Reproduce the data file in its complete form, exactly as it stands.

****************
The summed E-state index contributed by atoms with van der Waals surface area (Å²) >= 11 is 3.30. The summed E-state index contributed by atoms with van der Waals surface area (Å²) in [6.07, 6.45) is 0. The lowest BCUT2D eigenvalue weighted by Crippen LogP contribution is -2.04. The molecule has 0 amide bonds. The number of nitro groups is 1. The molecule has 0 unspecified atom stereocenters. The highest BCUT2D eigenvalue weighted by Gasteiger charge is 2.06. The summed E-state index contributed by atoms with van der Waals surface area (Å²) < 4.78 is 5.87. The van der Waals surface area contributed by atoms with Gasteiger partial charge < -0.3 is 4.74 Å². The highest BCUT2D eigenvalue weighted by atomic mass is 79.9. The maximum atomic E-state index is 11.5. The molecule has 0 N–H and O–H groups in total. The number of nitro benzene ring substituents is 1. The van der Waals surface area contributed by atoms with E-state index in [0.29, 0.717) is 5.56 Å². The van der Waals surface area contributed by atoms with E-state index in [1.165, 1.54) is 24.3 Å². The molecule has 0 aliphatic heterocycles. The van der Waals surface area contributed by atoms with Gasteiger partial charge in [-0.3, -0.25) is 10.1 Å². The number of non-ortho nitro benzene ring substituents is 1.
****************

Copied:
The summed E-state index contributed by atoms with van der Waals surface area (Å²) >= 11 is 3.30. The summed E-state index contributed by atoms with van der Waals surface area (Å²) in [6.07, 6.45) is 0. The lowest BCUT2D eigenvalue weighted by Crippen LogP contribution is -2.04. The molecule has 0 amide bonds. The number of nitro groups is 1. The molecule has 0 unspecified atom stereocenters. The highest BCUT2D eigenvalue weighted by Gasteiger charge is 2.06. The summed E-state index contributed by atoms with van der Waals surface area (Å²) < 4.78 is 5.87. The van der Waals surface area contributed by atoms with Gasteiger partial charge < -0.3 is 4.74 Å². The highest BCUT2D eigenvalue weighted by atomic mass is 79.9. The maximum atomic E-state index is 11.5. The molecule has 0 N–H and O–H groups in total. The number of nitro benzene ring substituents is 1. The van der Waals surface area contributed by atoms with E-state index in [0.29, 0.717) is 5.56 Å². The van der Waals surface area contributed by atoms with E-state index in [1.165, 1.54) is 24.3 Å². The molecule has 0 aliphatic heterocycles. The van der Waals surface area contributed by atoms with Gasteiger partial charge in [-0.3, -0.25) is 10.1 Å². The number of non-ortho nitro benzene ring substituents is 1.